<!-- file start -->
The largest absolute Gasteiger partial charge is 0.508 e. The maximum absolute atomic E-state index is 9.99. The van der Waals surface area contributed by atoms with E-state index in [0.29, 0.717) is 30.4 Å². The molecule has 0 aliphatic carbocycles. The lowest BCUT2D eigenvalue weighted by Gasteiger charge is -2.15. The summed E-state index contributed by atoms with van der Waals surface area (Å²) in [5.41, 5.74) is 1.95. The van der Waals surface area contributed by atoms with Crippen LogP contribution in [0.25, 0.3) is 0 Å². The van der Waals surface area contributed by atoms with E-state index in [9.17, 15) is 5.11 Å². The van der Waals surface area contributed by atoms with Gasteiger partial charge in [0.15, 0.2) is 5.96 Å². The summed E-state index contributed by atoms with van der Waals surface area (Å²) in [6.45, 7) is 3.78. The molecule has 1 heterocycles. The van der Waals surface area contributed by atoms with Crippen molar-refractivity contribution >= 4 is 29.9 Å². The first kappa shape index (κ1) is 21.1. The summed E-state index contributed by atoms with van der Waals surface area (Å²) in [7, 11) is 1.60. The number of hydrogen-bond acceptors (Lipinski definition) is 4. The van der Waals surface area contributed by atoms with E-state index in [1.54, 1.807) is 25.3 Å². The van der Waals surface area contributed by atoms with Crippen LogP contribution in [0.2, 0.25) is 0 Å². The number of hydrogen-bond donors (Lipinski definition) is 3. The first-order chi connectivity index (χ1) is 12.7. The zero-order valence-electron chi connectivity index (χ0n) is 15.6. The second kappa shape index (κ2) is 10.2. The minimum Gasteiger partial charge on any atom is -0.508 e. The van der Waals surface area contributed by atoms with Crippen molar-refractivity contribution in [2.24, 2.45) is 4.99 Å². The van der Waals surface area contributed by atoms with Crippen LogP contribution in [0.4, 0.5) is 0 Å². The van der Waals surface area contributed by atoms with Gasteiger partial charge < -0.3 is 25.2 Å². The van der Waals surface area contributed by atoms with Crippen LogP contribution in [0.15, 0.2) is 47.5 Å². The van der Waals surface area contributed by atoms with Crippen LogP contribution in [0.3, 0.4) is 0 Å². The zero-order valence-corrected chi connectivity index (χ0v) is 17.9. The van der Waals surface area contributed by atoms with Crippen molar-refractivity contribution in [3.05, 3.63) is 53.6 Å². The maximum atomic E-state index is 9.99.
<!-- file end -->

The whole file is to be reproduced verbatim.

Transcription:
The largest absolute Gasteiger partial charge is 0.508 e. The maximum absolute atomic E-state index is 9.99. The van der Waals surface area contributed by atoms with E-state index in [0.29, 0.717) is 30.4 Å². The molecule has 0 aliphatic carbocycles. The lowest BCUT2D eigenvalue weighted by Gasteiger charge is -2.15. The summed E-state index contributed by atoms with van der Waals surface area (Å²) in [5.41, 5.74) is 1.95. The van der Waals surface area contributed by atoms with Crippen LogP contribution in [0.25, 0.3) is 0 Å². The van der Waals surface area contributed by atoms with E-state index in [9.17, 15) is 5.11 Å². The van der Waals surface area contributed by atoms with Gasteiger partial charge in [0.15, 0.2) is 5.96 Å². The summed E-state index contributed by atoms with van der Waals surface area (Å²) in [6.45, 7) is 3.78. The molecule has 1 heterocycles. The van der Waals surface area contributed by atoms with Crippen molar-refractivity contribution >= 4 is 29.9 Å². The first kappa shape index (κ1) is 21.1. The summed E-state index contributed by atoms with van der Waals surface area (Å²) in [7, 11) is 1.60. The number of hydrogen-bond acceptors (Lipinski definition) is 4. The van der Waals surface area contributed by atoms with E-state index in [1.54, 1.807) is 25.3 Å². The van der Waals surface area contributed by atoms with Crippen LogP contribution in [0.2, 0.25) is 0 Å². The number of hydrogen-bond donors (Lipinski definition) is 3. The first-order chi connectivity index (χ1) is 12.7. The zero-order valence-electron chi connectivity index (χ0n) is 15.6. The second kappa shape index (κ2) is 10.2. The minimum Gasteiger partial charge on any atom is -0.508 e. The van der Waals surface area contributed by atoms with Crippen molar-refractivity contribution in [2.24, 2.45) is 4.99 Å². The van der Waals surface area contributed by atoms with Crippen LogP contribution in [0.4, 0.5) is 0 Å². The van der Waals surface area contributed by atoms with Gasteiger partial charge < -0.3 is 25.2 Å². The van der Waals surface area contributed by atoms with Crippen LogP contribution in [0.15, 0.2) is 47.5 Å². The van der Waals surface area contributed by atoms with Crippen LogP contribution in [0.3, 0.4) is 0 Å². The zero-order valence-corrected chi connectivity index (χ0v) is 17.9. The van der Waals surface area contributed by atoms with Crippen molar-refractivity contribution in [3.05, 3.63) is 53.6 Å². The maximum atomic E-state index is 9.99.